To Confer Excitement
Is the piece of latin that the word ‘Pheromone’ was assembled from in 1959 by Peter Karlson and Martin Lüscher, according to an early anecdote in Wyatt’s piece ’50 Years of Pheromones’. The article intersperses its discussion of the analysis, properties, and implications of pheromones with a number of stories such as these, ensuring that it at remains an engaging read throughout the piece.
Analogies are sparse on the ground however, which seems to increase the precision with which Wyatt communicates his concepts, but at the same time the piece still makes concessions to mainstream readers (and indeed it seems to be written with them as the target), being that it has no unexplained jargon (as far as I can tell at least) and the general tone is quite casual and simple. I feel it might have edged just slightly into the danger zone of a patronising tone at a few points, but taken as a whole body of writing it is a very well written informative piece.
The article begins by talking about the insect species which were initially studied in Pheromone research (as well as an old anecdote about dogs), moves up to mammals, and then begins discussing the barriers to research into human pheromones, such as humans lacking the smell organ that was previously thought to be the sole site of pheromone recognition in mammals (The vomeronasal cavity). It goes to some effort to point out that the implementation of pheromones in all these species is extremely similar, and why that is the case.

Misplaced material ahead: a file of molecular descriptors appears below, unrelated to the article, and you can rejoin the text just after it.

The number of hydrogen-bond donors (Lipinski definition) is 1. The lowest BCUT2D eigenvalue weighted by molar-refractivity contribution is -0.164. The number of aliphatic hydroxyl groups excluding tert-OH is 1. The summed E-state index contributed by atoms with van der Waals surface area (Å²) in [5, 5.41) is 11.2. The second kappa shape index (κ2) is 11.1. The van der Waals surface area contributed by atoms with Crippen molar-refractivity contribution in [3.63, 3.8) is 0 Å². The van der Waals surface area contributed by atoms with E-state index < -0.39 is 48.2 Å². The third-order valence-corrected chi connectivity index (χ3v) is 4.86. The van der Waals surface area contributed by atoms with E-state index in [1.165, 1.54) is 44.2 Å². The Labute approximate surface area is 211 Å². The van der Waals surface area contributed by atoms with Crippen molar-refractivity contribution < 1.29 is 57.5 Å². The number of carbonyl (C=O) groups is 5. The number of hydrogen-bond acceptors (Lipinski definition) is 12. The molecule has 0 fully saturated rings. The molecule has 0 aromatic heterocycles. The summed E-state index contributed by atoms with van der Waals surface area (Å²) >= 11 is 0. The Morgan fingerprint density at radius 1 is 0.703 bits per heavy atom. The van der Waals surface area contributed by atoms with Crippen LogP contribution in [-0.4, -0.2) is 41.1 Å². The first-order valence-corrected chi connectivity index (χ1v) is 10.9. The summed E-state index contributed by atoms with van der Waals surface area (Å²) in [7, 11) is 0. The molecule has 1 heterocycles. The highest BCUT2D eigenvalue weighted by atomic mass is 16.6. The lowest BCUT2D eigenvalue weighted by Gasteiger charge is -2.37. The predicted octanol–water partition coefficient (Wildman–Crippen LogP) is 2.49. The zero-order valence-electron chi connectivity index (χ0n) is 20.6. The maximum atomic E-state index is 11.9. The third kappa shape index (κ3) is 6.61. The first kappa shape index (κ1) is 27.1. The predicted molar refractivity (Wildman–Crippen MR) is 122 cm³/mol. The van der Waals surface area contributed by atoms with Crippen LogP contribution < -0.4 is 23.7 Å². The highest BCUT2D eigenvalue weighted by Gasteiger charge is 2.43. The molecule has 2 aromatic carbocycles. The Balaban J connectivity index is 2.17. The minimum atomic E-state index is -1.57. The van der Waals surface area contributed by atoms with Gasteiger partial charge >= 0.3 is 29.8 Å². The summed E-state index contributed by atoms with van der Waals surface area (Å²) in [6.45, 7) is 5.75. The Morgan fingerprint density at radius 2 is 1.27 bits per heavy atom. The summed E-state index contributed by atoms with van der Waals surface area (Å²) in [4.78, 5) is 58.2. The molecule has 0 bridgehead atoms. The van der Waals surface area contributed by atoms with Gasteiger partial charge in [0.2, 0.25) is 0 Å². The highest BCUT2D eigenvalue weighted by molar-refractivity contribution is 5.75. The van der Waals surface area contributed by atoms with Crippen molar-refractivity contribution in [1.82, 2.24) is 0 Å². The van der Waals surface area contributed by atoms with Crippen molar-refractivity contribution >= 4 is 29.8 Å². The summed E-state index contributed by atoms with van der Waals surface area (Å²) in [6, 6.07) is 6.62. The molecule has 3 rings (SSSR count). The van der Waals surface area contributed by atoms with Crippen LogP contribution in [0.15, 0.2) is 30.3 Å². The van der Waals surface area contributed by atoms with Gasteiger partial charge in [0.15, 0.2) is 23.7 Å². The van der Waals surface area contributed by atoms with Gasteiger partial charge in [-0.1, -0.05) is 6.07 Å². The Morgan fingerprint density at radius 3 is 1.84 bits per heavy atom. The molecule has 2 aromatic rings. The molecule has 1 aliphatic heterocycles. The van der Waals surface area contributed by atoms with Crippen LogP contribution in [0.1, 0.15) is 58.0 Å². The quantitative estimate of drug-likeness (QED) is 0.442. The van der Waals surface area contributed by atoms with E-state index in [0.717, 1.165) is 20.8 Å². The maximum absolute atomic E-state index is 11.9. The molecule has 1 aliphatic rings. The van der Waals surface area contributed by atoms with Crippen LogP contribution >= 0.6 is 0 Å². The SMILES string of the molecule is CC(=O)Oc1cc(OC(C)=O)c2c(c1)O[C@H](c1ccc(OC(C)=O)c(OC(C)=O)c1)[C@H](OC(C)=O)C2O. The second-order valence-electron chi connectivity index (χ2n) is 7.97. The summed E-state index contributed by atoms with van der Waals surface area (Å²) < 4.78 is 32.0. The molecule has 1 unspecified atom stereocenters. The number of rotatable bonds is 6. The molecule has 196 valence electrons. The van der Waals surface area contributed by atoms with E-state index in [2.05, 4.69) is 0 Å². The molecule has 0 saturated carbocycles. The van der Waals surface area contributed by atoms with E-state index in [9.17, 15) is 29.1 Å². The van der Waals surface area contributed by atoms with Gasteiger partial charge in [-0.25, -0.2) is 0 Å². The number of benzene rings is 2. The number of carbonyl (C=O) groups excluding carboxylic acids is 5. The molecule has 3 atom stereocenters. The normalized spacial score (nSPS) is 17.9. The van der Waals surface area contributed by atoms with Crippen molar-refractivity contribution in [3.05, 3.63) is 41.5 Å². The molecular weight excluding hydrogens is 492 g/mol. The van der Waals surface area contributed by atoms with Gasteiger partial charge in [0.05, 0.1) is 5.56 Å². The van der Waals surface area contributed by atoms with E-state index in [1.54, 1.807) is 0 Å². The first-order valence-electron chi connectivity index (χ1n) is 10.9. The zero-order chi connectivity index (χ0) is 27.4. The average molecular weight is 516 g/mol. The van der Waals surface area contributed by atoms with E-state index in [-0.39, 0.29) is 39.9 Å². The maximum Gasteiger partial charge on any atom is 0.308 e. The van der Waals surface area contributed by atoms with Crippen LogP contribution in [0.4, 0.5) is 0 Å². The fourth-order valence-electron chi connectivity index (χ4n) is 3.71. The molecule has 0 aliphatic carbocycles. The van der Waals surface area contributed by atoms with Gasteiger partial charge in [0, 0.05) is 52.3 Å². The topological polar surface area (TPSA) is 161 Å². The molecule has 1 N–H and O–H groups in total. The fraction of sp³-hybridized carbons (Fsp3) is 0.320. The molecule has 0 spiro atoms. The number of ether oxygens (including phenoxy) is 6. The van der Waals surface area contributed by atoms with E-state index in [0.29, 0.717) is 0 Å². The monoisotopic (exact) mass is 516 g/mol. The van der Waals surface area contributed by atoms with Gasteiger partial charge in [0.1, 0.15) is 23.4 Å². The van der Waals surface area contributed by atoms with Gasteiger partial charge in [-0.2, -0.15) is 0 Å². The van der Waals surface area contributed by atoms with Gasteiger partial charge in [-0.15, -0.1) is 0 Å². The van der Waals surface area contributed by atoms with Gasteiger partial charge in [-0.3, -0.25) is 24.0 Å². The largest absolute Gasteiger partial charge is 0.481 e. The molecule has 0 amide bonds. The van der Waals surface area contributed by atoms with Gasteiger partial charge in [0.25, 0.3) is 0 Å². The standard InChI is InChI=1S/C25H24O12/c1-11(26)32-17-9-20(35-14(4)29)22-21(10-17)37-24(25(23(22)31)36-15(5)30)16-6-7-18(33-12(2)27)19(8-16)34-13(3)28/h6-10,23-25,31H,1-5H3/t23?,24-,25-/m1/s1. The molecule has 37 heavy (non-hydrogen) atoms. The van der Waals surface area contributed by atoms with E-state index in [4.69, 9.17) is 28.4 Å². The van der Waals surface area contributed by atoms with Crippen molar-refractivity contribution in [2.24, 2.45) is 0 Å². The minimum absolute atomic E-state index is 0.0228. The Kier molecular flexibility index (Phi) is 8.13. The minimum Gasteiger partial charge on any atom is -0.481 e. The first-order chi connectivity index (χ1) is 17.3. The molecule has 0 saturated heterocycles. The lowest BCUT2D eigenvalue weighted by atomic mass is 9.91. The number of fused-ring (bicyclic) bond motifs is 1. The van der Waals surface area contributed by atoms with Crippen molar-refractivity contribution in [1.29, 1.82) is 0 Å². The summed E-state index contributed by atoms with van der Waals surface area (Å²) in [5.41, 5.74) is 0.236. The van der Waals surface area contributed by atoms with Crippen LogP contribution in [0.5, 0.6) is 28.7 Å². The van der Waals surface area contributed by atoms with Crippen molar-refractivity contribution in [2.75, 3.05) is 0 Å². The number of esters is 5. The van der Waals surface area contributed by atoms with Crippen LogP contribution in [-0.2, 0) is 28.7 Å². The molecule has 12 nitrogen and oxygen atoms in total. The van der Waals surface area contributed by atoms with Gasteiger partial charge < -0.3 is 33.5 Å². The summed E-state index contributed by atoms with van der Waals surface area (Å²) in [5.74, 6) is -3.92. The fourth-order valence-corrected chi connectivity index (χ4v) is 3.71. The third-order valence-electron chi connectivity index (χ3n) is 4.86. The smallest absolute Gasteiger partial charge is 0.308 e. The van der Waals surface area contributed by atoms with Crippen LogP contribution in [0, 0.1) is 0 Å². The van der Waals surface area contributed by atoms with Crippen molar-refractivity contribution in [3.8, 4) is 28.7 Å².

Finally, it touches on the implications of human pheromone research, the results that have been seen so far, and their potential benefits to the public. With the latter, it ensures it has its bases covered as a piece of science writing, and the structure of the piece is evocative in and of itself of the evolution of pheromones which it spends some time talking about. Whether or not that is intentional though, I couldn’t say.
I think the science in this essay is definitely aimed at people who haven’t got a major background in science, and it functions in that regard. It’s brief too, ensuring its usefulness as a short educational piece you could refer someone to. There’s a little bit of sensationalism scattered around, but it largely avoids the elephant in the room, namely the picture for this post.